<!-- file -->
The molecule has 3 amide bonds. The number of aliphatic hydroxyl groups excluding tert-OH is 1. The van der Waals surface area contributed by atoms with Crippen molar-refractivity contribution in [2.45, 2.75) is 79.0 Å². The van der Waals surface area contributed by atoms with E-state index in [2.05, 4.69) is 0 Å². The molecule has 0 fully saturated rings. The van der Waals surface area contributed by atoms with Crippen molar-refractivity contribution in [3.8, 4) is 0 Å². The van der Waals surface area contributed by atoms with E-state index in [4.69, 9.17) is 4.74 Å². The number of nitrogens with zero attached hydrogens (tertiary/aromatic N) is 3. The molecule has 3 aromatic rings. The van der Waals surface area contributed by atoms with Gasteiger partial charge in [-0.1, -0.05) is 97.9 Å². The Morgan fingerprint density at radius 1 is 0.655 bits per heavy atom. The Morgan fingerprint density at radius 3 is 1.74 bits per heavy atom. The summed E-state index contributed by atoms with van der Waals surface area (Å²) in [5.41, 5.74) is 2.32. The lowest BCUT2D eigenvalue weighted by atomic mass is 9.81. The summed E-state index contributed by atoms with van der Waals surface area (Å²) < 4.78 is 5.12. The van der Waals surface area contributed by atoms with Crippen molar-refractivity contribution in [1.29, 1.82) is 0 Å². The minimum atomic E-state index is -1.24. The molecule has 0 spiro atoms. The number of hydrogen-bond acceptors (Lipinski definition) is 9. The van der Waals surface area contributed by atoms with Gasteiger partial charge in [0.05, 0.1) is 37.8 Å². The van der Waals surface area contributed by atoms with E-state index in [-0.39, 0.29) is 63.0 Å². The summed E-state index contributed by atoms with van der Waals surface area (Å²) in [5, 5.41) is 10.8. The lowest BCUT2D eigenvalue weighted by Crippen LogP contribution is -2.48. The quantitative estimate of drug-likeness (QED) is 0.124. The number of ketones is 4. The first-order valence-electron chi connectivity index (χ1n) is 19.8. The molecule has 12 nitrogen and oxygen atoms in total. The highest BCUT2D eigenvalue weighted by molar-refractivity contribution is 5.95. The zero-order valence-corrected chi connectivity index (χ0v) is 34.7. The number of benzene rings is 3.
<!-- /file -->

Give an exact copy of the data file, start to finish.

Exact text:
The molecule has 3 amide bonds. The number of aliphatic hydroxyl groups excluding tert-OH is 1. The van der Waals surface area contributed by atoms with Crippen molar-refractivity contribution in [2.45, 2.75) is 79.0 Å². The van der Waals surface area contributed by atoms with E-state index in [2.05, 4.69) is 0 Å². The molecule has 0 fully saturated rings. The van der Waals surface area contributed by atoms with Crippen molar-refractivity contribution in [3.8, 4) is 0 Å². The van der Waals surface area contributed by atoms with E-state index in [4.69, 9.17) is 4.74 Å². The number of nitrogens with zero attached hydrogens (tertiary/aromatic N) is 3. The molecule has 3 aromatic rings. The van der Waals surface area contributed by atoms with Gasteiger partial charge in [-0.1, -0.05) is 97.9 Å². The Morgan fingerprint density at radius 1 is 0.655 bits per heavy atom. The Morgan fingerprint density at radius 3 is 1.74 bits per heavy atom. The summed E-state index contributed by atoms with van der Waals surface area (Å²) in [5.41, 5.74) is 2.32. The lowest BCUT2D eigenvalue weighted by atomic mass is 9.81. The summed E-state index contributed by atoms with van der Waals surface area (Å²) < 4.78 is 5.12. The van der Waals surface area contributed by atoms with Crippen molar-refractivity contribution in [1.29, 1.82) is 0 Å². The minimum atomic E-state index is -1.24. The molecule has 0 spiro atoms. The number of hydrogen-bond acceptors (Lipinski definition) is 9. The van der Waals surface area contributed by atoms with Gasteiger partial charge in [0.05, 0.1) is 37.8 Å². The van der Waals surface area contributed by atoms with E-state index in [-0.39, 0.29) is 63.0 Å². The summed E-state index contributed by atoms with van der Waals surface area (Å²) in [5, 5.41) is 10.8. The lowest BCUT2D eigenvalue weighted by Crippen LogP contribution is -2.48. The quantitative estimate of drug-likeness (QED) is 0.124. The number of ketones is 4. The first-order valence-electron chi connectivity index (χ1n) is 19.8. The molecule has 12 nitrogen and oxygen atoms in total. The highest BCUT2D eigenvalue weighted by molar-refractivity contribution is 5.95. The zero-order valence-corrected chi connectivity index (χ0v) is 34.7. The number of benzene rings is 3.